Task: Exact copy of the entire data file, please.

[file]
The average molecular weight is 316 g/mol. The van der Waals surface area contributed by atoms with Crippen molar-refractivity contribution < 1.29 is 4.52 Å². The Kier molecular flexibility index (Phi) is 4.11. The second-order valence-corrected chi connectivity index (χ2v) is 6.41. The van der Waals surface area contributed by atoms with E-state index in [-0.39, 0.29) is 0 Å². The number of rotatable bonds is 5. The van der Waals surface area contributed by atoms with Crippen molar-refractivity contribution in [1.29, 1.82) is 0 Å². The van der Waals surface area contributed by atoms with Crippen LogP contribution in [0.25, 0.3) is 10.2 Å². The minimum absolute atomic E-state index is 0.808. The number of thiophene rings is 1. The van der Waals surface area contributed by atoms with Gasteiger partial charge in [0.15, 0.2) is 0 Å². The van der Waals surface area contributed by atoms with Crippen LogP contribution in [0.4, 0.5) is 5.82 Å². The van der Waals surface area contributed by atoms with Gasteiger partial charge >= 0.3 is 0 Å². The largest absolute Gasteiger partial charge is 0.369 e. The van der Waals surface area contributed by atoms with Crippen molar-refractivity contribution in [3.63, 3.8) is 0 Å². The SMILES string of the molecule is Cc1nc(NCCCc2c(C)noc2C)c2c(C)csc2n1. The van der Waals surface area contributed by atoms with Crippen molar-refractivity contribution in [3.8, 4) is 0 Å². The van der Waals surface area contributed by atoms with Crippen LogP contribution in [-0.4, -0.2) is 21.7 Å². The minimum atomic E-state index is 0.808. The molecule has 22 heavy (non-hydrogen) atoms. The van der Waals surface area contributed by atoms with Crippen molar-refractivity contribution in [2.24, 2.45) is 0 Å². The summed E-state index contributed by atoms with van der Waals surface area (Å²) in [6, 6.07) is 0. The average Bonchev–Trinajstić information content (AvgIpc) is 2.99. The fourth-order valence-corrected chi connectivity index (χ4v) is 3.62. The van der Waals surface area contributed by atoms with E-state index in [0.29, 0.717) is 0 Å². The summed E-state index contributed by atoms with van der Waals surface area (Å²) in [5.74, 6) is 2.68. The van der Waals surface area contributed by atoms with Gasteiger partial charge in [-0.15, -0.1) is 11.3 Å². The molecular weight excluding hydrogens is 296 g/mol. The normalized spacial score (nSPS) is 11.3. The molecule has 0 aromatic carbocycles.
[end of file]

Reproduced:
The average molecular weight is 316 g/mol. The van der Waals surface area contributed by atoms with Crippen molar-refractivity contribution < 1.29 is 4.52 Å². The Kier molecular flexibility index (Phi) is 4.11. The second-order valence-corrected chi connectivity index (χ2v) is 6.41. The van der Waals surface area contributed by atoms with E-state index in [-0.39, 0.29) is 0 Å². The number of rotatable bonds is 5. The van der Waals surface area contributed by atoms with Crippen molar-refractivity contribution in [1.29, 1.82) is 0 Å². The van der Waals surface area contributed by atoms with Crippen LogP contribution in [0.25, 0.3) is 10.2 Å². The minimum absolute atomic E-state index is 0.808. The number of thiophene rings is 1. The van der Waals surface area contributed by atoms with Gasteiger partial charge in [0.15, 0.2) is 0 Å². The van der Waals surface area contributed by atoms with Crippen LogP contribution in [0.4, 0.5) is 5.82 Å². The van der Waals surface area contributed by atoms with Gasteiger partial charge >= 0.3 is 0 Å². The largest absolute Gasteiger partial charge is 0.369 e. The van der Waals surface area contributed by atoms with Crippen molar-refractivity contribution in [3.63, 3.8) is 0 Å². The SMILES string of the molecule is Cc1nc(NCCCc2c(C)noc2C)c2c(C)csc2n1. The van der Waals surface area contributed by atoms with Crippen molar-refractivity contribution in [3.8, 4) is 0 Å². The van der Waals surface area contributed by atoms with Crippen LogP contribution in [-0.4, -0.2) is 21.7 Å². The minimum atomic E-state index is 0.808. The molecule has 22 heavy (non-hydrogen) atoms. The van der Waals surface area contributed by atoms with Crippen molar-refractivity contribution in [2.24, 2.45) is 0 Å². The summed E-state index contributed by atoms with van der Waals surface area (Å²) in [6, 6.07) is 0. The average Bonchev–Trinajstić information content (AvgIpc) is 2.99. The fourth-order valence-corrected chi connectivity index (χ4v) is 3.62. The van der Waals surface area contributed by atoms with E-state index in [0.29, 0.717) is 0 Å². The summed E-state index contributed by atoms with van der Waals surface area (Å²) in [5.74, 6) is 2.68. The van der Waals surface area contributed by atoms with Gasteiger partial charge in [-0.15, -0.1) is 11.3 Å². The molecular weight excluding hydrogens is 296 g/mol. The normalized spacial score (nSPS) is 11.3. The molecule has 0 aromatic carbocycles.